Make New Memories but Keep the Old – A Senior Year Series I of IV


A consistent staple of daily happenings, the Village of Brewster train station has created many memories over the years.

As an annual tradition, each year Bear Facts asks a graduating senior to record his or her experiences In a multi-part column that will continue throughout the year, taking us through the uncertain journey that is senior year. This year, we have the honor of having senior Christiana Restucci bring us through her highly unique experiences.

College applications, class ranking, letters of recommendation: I’ve heard these words a thousand times a day, Monday through Friday, ever since the school year began. It seems every senior around me is just itching to get that acceptance letter to their top school and go far away from Brewster, as far as they can (and then some!). And don’t get me wrong, I am anxiously awaiting my letter just as much as the next person. However, I seem to differ from many of my peers in the sense that I’m not so ready to say goodbye to my hometown and just up and leave my life here.
Independence is something I’ve craved my entire life. I’ve gotten small doses of it as I continue to grow up. It started with small acts (like my parents letting me pick out my own outfits for school without their help) and it blossomed into the huge thing that is owning a car and being able to drive wherever I please. I’m excited that my journey into independence won’t stop here, because in college, I’ll be all on my own.
But with all that being said, I really do love my life here in Brewster. I love my friends, I love my family, I love my cats, I love my routines! I find comfort all around me because everywhere I look there is something that I have had for seemingly forever: Starbucks after school with friends, listening to records in my room, softball games and practices in the spring.
You might be rolling your eyes reading this, wanting to tell me that I will form new routines and make new friends at college. And you are 100% correct; I am confident that I will settle into, and very much enjoy, living on campus. I love the idea of having more control over my life. And truthfully, my top school is only an hour and a half from home, so I will never be too far from my hometown and my loved ones. But being a teenager, and getting to see my family every day: these are things I’ll never get back.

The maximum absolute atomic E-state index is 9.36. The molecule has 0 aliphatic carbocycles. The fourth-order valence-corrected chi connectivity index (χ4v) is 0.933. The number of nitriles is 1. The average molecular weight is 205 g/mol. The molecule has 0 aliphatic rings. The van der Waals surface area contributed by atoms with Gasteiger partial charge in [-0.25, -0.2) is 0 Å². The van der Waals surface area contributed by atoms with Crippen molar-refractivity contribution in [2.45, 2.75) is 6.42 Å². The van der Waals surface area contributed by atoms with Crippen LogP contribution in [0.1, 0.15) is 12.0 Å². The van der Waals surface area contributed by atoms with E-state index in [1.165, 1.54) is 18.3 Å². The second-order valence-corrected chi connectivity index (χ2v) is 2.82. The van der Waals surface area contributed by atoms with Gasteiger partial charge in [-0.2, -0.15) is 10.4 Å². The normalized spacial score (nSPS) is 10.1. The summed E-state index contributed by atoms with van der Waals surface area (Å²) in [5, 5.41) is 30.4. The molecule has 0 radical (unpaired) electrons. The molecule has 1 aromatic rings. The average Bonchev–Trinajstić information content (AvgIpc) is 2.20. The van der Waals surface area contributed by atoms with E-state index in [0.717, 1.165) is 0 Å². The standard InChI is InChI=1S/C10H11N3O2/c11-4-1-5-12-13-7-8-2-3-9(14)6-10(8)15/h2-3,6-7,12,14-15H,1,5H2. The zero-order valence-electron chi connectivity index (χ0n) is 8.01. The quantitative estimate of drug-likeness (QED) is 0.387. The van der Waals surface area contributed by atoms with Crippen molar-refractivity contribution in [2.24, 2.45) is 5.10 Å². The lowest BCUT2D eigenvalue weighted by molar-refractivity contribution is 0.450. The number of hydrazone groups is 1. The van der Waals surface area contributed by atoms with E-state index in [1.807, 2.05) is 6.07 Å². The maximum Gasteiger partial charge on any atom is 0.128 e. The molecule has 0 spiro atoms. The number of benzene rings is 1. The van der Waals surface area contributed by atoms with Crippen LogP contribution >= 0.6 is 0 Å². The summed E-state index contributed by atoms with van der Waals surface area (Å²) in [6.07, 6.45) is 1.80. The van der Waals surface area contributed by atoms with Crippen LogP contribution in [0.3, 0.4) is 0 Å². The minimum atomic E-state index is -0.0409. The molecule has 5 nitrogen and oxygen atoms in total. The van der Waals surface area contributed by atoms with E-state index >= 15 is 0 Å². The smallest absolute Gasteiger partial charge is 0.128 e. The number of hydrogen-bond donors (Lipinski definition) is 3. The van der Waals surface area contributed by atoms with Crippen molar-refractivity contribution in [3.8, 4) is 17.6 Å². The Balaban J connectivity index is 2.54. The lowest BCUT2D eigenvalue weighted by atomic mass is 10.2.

Lately, I have been making a point to try to feed off everyone else’s excitement about the future. Like me, everyone seems to be scared, but they are also so excited to start anew. I’m trying my best to see it their way and accept the changes that lie ahead, but I don’t know if anything will prepare me for the big change that is living away from home for the first time.
High school is where you’re supposed to find yourself. Everyone seems to come into high school a completely different person than when they leave. I have definitely found myself, and I can confidently say that I am happy with who I am. I guess that’s why it’s so important for me to hold onto this phase of life, and why it’s so difficult for me to face the reality that in less than a year, everything will be different. It feels like my happiness is being ripped away from me, and I’m just not quite ready for what’s next.
I am choosing to omit the negatives about being in high school, about living in Brewster, even about living in New York, because there is no sense in wasting energy on that. Time is fleeting, and as we all know, we’ll never get these years back. Moral of the story– treasure what you have right now because even if you don’t think you’ll miss it, you will.

The author at a young age looking forward to a bright future filled with enough memories to last a lifetime.